Color and text

11. Show annotations and text on the screen. This allows you to selectively underscore important statements, summarize key arguments, or provide additional information. Text should never take center stage, however, and should always have clear reference to the audio. Listening and reading at the same time can be exhausting for viewers and distract from the actual content.

12. What you see through the lens doesn’t necessarily look the same in the film. Make color corrections during editing if necessary. Try to make the film shots as natural as possible. For example, a white balance can help even out yellow light during shooting. Sometimes color enhancements help tell a story more dramatically (for example, black and white for scenes from the past or shades of green for science fiction).

13. When showing a PowerPoint presentation, do not show the speaker as picture-in-picture. Rather, switch back and forth between slides and the speaker. This shows the expert much better and the audience also sees the facial expression and gestures, which looks much more authentic.

For example, take these tills from a shoot we did with ITA for their training videos. We alternate between speaker and slides.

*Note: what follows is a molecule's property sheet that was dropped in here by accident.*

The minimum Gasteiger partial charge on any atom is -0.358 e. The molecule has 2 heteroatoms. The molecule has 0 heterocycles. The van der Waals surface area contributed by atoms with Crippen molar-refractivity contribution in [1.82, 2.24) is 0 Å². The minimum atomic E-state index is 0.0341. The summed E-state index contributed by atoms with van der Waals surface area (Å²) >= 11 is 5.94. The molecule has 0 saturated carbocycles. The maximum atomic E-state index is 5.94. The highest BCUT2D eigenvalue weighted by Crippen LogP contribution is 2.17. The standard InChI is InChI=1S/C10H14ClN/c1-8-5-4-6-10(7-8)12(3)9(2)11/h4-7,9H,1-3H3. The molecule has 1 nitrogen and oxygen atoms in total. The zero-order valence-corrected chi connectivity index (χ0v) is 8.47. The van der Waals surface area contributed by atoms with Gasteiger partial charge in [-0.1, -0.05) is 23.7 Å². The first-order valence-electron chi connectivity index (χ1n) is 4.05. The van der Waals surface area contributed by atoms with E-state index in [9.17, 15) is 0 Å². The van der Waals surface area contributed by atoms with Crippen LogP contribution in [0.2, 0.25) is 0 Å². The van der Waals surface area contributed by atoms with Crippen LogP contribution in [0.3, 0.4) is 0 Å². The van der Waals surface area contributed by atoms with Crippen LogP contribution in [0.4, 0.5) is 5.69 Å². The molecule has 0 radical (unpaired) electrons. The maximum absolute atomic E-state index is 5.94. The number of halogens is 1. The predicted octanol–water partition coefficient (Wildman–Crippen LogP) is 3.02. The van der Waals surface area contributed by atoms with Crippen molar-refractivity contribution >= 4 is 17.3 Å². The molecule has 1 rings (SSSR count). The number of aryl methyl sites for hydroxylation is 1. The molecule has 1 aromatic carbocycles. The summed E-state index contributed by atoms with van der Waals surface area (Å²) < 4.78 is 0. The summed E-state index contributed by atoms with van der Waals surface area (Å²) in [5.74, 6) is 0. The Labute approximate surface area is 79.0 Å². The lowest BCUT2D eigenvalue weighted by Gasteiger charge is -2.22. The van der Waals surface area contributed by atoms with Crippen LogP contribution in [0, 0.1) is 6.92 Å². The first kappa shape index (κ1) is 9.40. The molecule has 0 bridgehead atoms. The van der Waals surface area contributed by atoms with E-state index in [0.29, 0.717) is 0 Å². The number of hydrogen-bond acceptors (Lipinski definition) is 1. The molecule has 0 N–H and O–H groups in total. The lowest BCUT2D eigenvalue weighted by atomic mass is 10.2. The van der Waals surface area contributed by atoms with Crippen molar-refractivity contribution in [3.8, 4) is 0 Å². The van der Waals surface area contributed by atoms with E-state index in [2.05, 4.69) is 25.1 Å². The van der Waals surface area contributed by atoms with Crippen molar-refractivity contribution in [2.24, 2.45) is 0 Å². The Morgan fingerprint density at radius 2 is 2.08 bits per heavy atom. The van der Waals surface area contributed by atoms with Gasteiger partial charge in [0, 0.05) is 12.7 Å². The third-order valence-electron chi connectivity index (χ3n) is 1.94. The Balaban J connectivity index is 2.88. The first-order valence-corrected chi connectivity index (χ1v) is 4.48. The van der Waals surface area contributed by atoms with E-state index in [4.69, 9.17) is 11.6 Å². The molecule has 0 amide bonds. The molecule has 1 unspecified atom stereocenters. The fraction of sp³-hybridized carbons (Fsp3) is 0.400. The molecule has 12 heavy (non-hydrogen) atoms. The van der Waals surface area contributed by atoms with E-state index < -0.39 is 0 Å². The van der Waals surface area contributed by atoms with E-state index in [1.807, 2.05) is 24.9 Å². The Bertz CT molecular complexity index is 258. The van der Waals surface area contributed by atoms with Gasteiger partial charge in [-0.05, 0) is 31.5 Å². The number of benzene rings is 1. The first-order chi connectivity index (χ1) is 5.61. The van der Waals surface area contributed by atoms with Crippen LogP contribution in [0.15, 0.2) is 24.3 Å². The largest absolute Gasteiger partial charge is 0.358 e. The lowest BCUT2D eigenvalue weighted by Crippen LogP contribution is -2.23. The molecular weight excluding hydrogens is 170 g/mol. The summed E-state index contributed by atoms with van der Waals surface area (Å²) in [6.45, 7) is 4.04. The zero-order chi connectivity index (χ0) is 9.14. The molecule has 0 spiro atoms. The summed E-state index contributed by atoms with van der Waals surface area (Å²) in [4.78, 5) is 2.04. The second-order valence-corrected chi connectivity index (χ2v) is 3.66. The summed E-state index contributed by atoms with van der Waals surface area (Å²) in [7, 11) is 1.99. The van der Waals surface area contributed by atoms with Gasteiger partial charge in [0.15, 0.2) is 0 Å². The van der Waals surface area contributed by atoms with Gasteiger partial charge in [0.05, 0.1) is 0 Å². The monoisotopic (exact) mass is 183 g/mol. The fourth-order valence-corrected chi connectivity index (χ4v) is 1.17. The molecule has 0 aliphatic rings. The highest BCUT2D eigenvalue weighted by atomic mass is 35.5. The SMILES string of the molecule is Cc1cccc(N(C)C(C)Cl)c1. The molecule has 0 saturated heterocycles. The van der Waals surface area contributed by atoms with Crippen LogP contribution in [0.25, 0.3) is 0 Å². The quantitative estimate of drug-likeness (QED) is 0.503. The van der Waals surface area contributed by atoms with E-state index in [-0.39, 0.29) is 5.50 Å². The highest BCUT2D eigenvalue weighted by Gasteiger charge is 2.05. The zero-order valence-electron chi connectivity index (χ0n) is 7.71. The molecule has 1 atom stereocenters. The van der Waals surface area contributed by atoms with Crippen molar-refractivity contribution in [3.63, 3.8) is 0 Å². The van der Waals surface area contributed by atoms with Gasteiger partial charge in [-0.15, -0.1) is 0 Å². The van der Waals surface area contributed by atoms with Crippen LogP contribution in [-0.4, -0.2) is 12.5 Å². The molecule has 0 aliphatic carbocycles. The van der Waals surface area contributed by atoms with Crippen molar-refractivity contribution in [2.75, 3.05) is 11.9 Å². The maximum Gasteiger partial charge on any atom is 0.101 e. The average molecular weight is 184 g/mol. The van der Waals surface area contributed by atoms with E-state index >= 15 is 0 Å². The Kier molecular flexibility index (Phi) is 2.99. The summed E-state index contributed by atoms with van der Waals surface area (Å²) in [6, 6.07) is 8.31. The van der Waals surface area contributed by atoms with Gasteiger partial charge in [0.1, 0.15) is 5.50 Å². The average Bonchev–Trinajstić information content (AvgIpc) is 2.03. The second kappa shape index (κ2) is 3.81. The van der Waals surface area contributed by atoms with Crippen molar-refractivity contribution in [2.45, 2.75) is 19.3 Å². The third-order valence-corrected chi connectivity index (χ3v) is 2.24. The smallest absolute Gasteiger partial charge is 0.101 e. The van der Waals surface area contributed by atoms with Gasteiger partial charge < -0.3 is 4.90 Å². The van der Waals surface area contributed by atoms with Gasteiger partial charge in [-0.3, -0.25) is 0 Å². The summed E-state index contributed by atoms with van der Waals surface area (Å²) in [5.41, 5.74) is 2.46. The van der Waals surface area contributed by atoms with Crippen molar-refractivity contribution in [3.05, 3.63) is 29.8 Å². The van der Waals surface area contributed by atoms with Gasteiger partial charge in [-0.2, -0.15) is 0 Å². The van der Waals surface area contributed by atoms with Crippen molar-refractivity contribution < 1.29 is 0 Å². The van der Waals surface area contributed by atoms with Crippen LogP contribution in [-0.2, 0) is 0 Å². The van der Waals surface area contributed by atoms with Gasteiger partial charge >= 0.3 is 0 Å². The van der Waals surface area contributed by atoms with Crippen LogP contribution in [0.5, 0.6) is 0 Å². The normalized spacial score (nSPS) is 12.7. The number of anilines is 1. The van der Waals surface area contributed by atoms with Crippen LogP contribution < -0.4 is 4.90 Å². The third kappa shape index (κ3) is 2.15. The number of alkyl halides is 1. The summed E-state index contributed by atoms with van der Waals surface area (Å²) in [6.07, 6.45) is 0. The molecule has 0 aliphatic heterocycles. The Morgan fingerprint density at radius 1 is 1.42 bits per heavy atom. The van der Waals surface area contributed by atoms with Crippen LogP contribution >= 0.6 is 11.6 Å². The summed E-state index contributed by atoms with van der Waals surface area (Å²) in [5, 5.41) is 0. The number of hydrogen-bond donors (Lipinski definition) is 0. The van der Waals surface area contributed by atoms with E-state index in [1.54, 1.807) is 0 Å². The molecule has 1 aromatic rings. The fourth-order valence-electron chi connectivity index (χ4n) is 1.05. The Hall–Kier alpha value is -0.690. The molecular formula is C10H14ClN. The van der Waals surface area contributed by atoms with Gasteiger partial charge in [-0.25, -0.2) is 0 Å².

14. Use consistent color palettes and designs in your videos. Try different background colors, clothing, fonts, and props to make your point and tell your story.

15. Text callouts are good, but use such blocks of text sparingly. Watching and reading is exhausting. Text, however, can explain interesting details and reinforce certain points. Viewers will also remember the content better.

Transition effects

1. Choose simple transition effects such as Dissolve or Fade to Black. Most other transition effects look a bit overdone. Starwipe? No, please don’t. If you use complicated transition effects, then the transitions should clearly fit the story. For example, show a rotation effect that symbolizes how time passes.